Texas is in the middle of an historic drought and heat wave, and both are affecting virtually every resident of the state. Texas A&M University has numerous faculty experts and agency officials who can speak about various aspects of the drought and heat– such as water supplies, effects on pets, exercising outdoors, wildfires and other topics.
John Nielsen-Gammon is a professor of atmospheric sciences who also serves as State Climatologist. He is well versed about virtually all aspects of droughts in Texas, including the historic droughts, such as those in the 1950s and 1917-18. He can be reached at (979)845-4644 or firstname.lastname@example.org
Don Conlee is a professor of atmospheric sciences who is familiar with droughts and frequently assists the State Climatologist. He also is an expert on weather balloons. He can be reached at (979) 845-5099 email@example.com or
Travis Miller serves as professor of the Soil and Crop Science Department in Texas A&M’S College of Agriculture and is a program leader for the Texas AgriLife Extension Service. He has conducted numerousstudies on droughts and how they affect crops and planting seasons. He can be reached at (979) 845-4808 or firstname.lastname@example.org
Steve Quiring is a geography professor who has conducted extensive studies about how to predict droughts in the Great Plains region, and how long-term droughts affect soils and moisture content in soils. He can be reached at (979) 458-1712 or email@example.com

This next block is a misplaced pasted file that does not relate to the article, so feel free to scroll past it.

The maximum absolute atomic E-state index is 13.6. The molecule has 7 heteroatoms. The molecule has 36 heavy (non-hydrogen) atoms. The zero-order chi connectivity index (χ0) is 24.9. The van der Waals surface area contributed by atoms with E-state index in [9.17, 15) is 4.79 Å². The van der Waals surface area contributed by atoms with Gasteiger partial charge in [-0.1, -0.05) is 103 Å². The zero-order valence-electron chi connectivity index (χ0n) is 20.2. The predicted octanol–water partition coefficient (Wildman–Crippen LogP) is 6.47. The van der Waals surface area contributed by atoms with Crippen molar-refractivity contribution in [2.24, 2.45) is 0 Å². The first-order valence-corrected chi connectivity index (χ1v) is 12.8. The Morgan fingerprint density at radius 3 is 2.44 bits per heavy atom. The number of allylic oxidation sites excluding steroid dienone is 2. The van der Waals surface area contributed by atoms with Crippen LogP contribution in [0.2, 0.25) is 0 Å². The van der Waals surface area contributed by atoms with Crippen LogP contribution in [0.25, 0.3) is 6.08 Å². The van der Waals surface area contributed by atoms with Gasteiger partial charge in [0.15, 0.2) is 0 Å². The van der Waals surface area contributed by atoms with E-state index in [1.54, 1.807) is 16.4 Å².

Tom Spencer and Brad Smith are predictive service analysts with the Texas Forest Service and can speak about drought, weather, fire behavior patterns, etc. to predict when and where a wildfire might occur. Spencer is at (979) 458-7331 or firstname.lastname@example.org in College Station and Smith is Longview (903) 297-4840 or email@example.com
For more information about the Texas Forest Service, go to http://ticc.tamu.edu/PredictiveServices/predictiveservices.htm
Bonnie Beaver (firstname.lastname@example.org), Deb Zoran (email@example.com) and Mark Stickney (firstname.lastname@example.org), all professors of veterinary medicine, can be reached at (979) 845-2351. They are experts on how rising temperatures affect pets and they can give owners tips on how to deal with the intense heat – pets can also suffer from heatstroke. Beaver is a past president of the American Veterinary Medical Association and is a nationally known pet behavior expert.
Texas Water Resources Institute
This Texas A&M affiliated agency has helpful information, maps and other useful data about water in Texas. Information about the institute and its resources can be accessed at http://twri.tamu.edu/
Texas Drought Information Center
This agency coordinates drought information statewide and has numerous resources regarding drought, including affiliated agencies. Contact Steve Byrns, the Texas AgriLife Extension Service’s communications specialist in San Angelo, who also heads up the Drought Joint Information Center that now includes wildfires, at (325) 653-4576 ext. 215 or email@example.com or go to http://agrilife.tamu.edu/drought/ .
Tim Lightfoot (firstname.lastname@example.org), director of the Sydney and J.L. Huffines Institute for Sports Medicine and Human Performance,can discuss how rising temperatures affect workouts and why people should alter their workout schedule in intense heat.
DottieDee Agnor (email@example.com), Gayden Darnell (firstname.lastname@example.org) and Kirstin Brekken Shea (email@example.com) are associate professors and t authors of the textbook “Health and Fitness: A Guide to a Healthy Lifestyle.” They can discuss tips to deal with heat while working out.
Carl Gabbard (firstname.lastname@example.org), director of the Motor Development Laboratory and an avid runner, can speak about exercising in the heat and how the body tries to cope with rising temperatures.
All of the above can be reached at (979) 845-3109.